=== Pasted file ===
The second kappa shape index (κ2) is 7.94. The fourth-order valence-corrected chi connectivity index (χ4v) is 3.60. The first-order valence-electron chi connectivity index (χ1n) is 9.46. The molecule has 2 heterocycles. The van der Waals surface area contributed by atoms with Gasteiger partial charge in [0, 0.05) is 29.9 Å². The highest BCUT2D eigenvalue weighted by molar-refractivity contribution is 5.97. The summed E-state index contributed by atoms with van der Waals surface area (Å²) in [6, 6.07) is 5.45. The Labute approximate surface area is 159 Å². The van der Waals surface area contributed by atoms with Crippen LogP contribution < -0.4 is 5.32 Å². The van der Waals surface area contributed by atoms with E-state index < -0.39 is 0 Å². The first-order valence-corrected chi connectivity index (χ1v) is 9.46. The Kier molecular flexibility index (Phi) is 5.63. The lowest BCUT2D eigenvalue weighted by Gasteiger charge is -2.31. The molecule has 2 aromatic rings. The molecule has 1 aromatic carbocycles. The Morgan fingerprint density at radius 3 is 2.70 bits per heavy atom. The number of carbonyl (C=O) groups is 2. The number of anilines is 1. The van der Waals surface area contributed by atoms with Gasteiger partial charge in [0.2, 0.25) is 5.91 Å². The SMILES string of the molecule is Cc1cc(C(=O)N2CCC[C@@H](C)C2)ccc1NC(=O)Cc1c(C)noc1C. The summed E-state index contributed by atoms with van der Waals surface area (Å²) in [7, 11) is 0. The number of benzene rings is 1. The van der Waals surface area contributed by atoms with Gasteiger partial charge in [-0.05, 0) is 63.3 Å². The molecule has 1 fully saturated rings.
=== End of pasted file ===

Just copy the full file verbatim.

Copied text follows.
The second kappa shape index (κ2) is 7.94. The fourth-order valence-corrected chi connectivity index (χ4v) is 3.60. The first-order valence-electron chi connectivity index (χ1n) is 9.46. The molecule has 2 heterocycles. The van der Waals surface area contributed by atoms with Gasteiger partial charge in [0, 0.05) is 29.9 Å². The highest BCUT2D eigenvalue weighted by molar-refractivity contribution is 5.97. The summed E-state index contributed by atoms with van der Waals surface area (Å²) in [6, 6.07) is 5.45. The Labute approximate surface area is 159 Å². The van der Waals surface area contributed by atoms with Crippen LogP contribution < -0.4 is 5.32 Å². The van der Waals surface area contributed by atoms with E-state index < -0.39 is 0 Å². The first-order valence-corrected chi connectivity index (χ1v) is 9.46. The Kier molecular flexibility index (Phi) is 5.63. The lowest BCUT2D eigenvalue weighted by Gasteiger charge is -2.31. The molecule has 2 aromatic rings. The molecule has 1 aromatic carbocycles. The Morgan fingerprint density at radius 3 is 2.70 bits per heavy atom. The number of carbonyl (C=O) groups is 2. The number of anilines is 1. The van der Waals surface area contributed by atoms with Gasteiger partial charge in [0.2, 0.25) is 5.91 Å². The SMILES string of the molecule is Cc1cc(C(=O)N2CCC[C@@H](C)C2)ccc1NC(=O)Cc1c(C)noc1C. The summed E-state index contributed by atoms with van der Waals surface area (Å²) in [7, 11) is 0. The number of benzene rings is 1. The van der Waals surface area contributed by atoms with Gasteiger partial charge in [-0.05, 0) is 63.3 Å². The molecule has 1 fully saturated rings.